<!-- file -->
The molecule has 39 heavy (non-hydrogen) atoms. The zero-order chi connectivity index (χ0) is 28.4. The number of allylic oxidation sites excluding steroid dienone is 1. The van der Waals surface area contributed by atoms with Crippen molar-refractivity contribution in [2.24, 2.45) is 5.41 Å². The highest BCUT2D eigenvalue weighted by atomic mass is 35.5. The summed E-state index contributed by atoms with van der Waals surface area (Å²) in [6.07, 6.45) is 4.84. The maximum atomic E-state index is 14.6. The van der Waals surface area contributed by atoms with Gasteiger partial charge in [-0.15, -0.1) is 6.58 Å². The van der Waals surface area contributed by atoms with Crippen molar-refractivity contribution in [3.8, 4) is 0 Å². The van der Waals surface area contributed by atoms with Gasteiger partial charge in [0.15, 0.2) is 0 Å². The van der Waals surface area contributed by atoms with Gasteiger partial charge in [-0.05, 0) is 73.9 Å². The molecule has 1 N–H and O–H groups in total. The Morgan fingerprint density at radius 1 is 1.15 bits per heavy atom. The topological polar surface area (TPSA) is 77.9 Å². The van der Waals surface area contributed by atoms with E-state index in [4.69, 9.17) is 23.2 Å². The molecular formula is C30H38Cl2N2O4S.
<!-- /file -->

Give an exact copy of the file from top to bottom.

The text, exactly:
The molecule has 39 heavy (non-hydrogen) atoms. The zero-order chi connectivity index (χ0) is 28.4. The number of allylic oxidation sites excluding steroid dienone is 1. The van der Waals surface area contributed by atoms with Crippen molar-refractivity contribution in [2.24, 2.45) is 5.41 Å². The highest BCUT2D eigenvalue weighted by atomic mass is 35.5. The summed E-state index contributed by atoms with van der Waals surface area (Å²) in [6.07, 6.45) is 4.84. The maximum atomic E-state index is 14.6. The van der Waals surface area contributed by atoms with Gasteiger partial charge in [-0.15, -0.1) is 6.58 Å². The van der Waals surface area contributed by atoms with Crippen molar-refractivity contribution in [3.8, 4) is 0 Å². The van der Waals surface area contributed by atoms with Gasteiger partial charge in [0.15, 0.2) is 0 Å². The van der Waals surface area contributed by atoms with Gasteiger partial charge in [-0.05, 0) is 73.9 Å². The molecule has 1 N–H and O–H groups in total. The Morgan fingerprint density at radius 1 is 1.15 bits per heavy atom. The topological polar surface area (TPSA) is 77.9 Å². The van der Waals surface area contributed by atoms with E-state index in [4.69, 9.17) is 23.2 Å². The molecular formula is C30H38Cl2N2O4S.